Food Systems Spotlight: Organization for Refugee and Immigrant Success

Author: 
Deneé Woods

 As New Hampshire’s mud season marches on and pulls us closer to that much-anticipated Springtime warmth, it seems to leave us with a sense of uncertainty. Will it rain today, or will it snow? Should we pack a light jacket and bask in the sun, or keep our winter coats at the ready for any last bursts of winter weather? Can optimism and pure willpower make these shoes immune to the mess of mud season?

These moments of uncertainty are what we all deal with at the end of another New England winter. However, many groups and individuals face a larger and more severe sense of uncertainty in their lives. This is what brings us to today’s Food Systems Spotlight network partner: Organization for Refugee and Immigrant Success (ORIS).

ORIS is an “ethnic community-based organization” that exists to ease the uncertainties many immigrants and refugees face when beginning a new life in New Hampshire.  Their staff consists of experienced, multilingual, multinational staff and consultants that work together to the promote self-sufficiency and continued integration of new Americans. Their work is based out of Manchester, which serves as a national refugee resettlement center and has received more than 7,500 refugees since the early-1980’s. ORIS partners with roughly 250 refugee clients on a yearly basis through case management services.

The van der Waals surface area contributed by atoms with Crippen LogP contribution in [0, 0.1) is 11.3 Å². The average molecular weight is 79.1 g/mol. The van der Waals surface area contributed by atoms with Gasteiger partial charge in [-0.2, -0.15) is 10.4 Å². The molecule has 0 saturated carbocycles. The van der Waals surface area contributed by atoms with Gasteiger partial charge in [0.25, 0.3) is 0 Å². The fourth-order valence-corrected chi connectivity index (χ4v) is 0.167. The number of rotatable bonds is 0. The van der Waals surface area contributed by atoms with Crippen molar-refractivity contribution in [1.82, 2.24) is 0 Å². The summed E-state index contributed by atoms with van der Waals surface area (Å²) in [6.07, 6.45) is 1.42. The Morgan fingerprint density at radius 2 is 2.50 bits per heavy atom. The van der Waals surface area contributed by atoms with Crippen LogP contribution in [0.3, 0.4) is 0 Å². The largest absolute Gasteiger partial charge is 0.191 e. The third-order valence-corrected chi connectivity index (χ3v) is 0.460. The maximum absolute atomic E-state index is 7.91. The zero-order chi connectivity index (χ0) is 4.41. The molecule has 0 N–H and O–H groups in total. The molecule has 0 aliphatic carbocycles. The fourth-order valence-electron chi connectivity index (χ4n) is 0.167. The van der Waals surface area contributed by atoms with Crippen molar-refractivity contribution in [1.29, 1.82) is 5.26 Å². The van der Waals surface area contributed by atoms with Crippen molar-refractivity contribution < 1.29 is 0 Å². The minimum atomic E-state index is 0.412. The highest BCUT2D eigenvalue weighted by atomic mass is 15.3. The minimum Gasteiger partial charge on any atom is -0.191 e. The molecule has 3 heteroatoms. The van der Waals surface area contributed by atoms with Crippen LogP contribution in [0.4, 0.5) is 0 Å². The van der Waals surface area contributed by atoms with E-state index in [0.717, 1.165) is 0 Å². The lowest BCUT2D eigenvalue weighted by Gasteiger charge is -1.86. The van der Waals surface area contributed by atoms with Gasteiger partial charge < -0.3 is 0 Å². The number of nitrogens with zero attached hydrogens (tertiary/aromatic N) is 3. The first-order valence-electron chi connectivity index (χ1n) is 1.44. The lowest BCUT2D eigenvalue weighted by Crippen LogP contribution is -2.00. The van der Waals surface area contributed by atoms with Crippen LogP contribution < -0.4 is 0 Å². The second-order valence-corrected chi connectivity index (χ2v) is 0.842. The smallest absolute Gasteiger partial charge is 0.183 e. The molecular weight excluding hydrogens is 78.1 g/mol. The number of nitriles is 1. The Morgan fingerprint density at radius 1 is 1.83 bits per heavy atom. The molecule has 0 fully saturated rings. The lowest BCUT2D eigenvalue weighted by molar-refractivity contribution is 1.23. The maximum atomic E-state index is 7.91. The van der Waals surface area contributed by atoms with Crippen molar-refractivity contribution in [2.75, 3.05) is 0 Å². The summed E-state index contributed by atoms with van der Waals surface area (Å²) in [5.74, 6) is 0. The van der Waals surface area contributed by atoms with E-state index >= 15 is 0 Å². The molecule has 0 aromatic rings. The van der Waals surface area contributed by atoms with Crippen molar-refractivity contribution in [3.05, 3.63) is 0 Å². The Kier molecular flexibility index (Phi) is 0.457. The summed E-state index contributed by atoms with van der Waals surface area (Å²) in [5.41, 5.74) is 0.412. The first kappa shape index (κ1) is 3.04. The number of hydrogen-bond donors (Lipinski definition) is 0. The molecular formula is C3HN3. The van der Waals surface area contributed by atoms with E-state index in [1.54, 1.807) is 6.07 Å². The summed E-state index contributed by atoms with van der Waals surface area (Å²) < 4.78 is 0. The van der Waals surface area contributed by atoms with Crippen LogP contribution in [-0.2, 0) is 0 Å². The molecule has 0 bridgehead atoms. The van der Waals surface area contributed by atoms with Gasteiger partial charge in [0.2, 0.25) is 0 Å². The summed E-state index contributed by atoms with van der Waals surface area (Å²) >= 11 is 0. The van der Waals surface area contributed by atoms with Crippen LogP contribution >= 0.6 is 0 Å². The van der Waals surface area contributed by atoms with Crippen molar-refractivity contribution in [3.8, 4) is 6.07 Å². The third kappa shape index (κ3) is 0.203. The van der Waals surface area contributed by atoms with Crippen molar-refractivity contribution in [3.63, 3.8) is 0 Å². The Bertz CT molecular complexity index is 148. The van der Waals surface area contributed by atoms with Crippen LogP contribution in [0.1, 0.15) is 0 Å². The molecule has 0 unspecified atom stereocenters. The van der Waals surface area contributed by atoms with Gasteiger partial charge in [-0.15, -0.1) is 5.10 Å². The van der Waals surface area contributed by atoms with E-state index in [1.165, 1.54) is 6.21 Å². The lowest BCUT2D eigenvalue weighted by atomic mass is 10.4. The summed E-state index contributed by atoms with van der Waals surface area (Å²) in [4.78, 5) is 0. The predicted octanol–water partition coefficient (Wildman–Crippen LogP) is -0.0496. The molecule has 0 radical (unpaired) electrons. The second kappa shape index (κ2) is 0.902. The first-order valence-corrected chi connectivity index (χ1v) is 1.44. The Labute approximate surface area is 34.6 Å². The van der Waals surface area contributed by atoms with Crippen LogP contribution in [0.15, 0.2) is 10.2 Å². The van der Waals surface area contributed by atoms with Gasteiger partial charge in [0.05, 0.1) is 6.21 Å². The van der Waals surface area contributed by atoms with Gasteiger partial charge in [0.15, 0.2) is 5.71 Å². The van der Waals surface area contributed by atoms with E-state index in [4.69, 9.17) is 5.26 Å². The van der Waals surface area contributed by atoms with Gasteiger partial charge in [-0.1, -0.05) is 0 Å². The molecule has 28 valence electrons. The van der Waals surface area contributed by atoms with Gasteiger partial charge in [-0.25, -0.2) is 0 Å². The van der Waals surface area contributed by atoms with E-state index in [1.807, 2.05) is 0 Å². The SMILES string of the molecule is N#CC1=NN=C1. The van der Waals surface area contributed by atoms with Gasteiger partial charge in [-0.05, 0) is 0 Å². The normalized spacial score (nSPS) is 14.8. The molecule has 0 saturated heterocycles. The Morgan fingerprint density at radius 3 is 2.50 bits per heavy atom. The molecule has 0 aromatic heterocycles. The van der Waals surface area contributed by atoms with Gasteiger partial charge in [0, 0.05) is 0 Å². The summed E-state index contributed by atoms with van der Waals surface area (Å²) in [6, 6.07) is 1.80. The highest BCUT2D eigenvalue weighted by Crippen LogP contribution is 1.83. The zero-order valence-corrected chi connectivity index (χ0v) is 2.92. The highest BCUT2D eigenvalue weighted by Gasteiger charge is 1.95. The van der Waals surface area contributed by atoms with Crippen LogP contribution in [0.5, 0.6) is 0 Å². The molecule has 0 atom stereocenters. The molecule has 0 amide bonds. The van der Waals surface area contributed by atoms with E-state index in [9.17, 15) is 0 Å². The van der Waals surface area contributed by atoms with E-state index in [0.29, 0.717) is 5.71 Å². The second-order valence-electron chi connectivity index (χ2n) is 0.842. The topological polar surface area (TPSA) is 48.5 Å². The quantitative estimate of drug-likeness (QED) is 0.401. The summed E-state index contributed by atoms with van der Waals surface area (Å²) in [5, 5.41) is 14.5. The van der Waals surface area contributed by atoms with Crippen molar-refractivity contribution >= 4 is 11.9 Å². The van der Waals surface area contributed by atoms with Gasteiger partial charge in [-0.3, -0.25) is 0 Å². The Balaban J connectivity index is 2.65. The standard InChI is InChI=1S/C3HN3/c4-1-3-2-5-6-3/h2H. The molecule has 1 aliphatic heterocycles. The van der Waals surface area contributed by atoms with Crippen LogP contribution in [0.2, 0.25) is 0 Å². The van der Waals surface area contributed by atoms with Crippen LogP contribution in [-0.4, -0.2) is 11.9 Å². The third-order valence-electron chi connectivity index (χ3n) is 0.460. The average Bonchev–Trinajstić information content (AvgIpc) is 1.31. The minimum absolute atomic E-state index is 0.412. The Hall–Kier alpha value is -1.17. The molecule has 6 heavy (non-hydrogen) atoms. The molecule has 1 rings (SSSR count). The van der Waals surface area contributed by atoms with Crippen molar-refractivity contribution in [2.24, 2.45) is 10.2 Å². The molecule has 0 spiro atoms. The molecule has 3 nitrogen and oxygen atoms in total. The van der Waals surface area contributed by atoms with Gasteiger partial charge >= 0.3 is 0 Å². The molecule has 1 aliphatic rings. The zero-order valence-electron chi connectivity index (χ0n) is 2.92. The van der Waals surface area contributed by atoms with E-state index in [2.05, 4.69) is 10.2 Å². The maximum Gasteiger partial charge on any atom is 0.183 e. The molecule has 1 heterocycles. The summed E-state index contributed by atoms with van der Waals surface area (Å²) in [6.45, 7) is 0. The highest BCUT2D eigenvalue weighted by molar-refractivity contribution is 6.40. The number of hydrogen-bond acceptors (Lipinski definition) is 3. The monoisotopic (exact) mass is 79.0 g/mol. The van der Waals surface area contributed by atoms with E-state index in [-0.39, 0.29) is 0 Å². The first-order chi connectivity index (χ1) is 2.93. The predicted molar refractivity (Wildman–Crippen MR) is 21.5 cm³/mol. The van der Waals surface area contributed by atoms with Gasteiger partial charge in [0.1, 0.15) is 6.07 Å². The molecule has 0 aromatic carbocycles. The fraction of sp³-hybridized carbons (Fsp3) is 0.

One of the ways ORIS encourages immigrant and refugee success is through their New American Sustainable Agriculture Project (NASAP). By drawing from their unique agricultural knowledge,experiences, and business skills, NASAP helps new Americans build sustainable farm enterprises that benefit our regional food system. ORIS provides marketing and production workshops, agricultural ESL classes, links to farmland access programs, teaches sustainable agriculture growing practices, and offers several other services to new Americans beginning a farm business. 

New Americans participating in this program are then able to sell their products under the collective Fresh Start Farms brand. Fresh Start Farms supplies fresh, local, organically grown food to New Hampshire families and businesses through CSA shares, farm and market stands, and wholesale sales. The farmers frequently grow crops familiar from their homelands such as amaranth greens, African eggplant, okra, and mustard greens. Fresh Start Farms also has two farmer’s cooperatives - The New American Farmers Cooperative started in 2016, and the Umoja Farmers cooperative started in 2017. These cooperatives emerged as efforts to represent different communities and increase self-sufficiency.

The work ORIS is doing is important for immigrants and refugees as well as for the New Hampshire food system. There are so many aspects of our food culture, and we realize the importance of focusing just as much on the people and communities we’re trying to feed as we do on the food itself. For that reason, we also want to remind our readers about the 21-Day Racial Equity Challenge hosted by another network partner, Food Solutions New England. The Food Alliance  has committed to increasing our awareness and understanding of racism by engaging with provided materials for 21 consecutive days. We are building our racial equity habits – and we want you to join us! There is still time to sign up, and we invite you to by visiting the link here.  

We wish all our readers success in navigating the uncertainties of life, whether it be about food systems and farming or mud season footwear. For more information about the amazing work ORIS is doing and how to get involved, visit their website here. You can also send any questions or comments to our Communications Coordinator, Samantha Cave, here.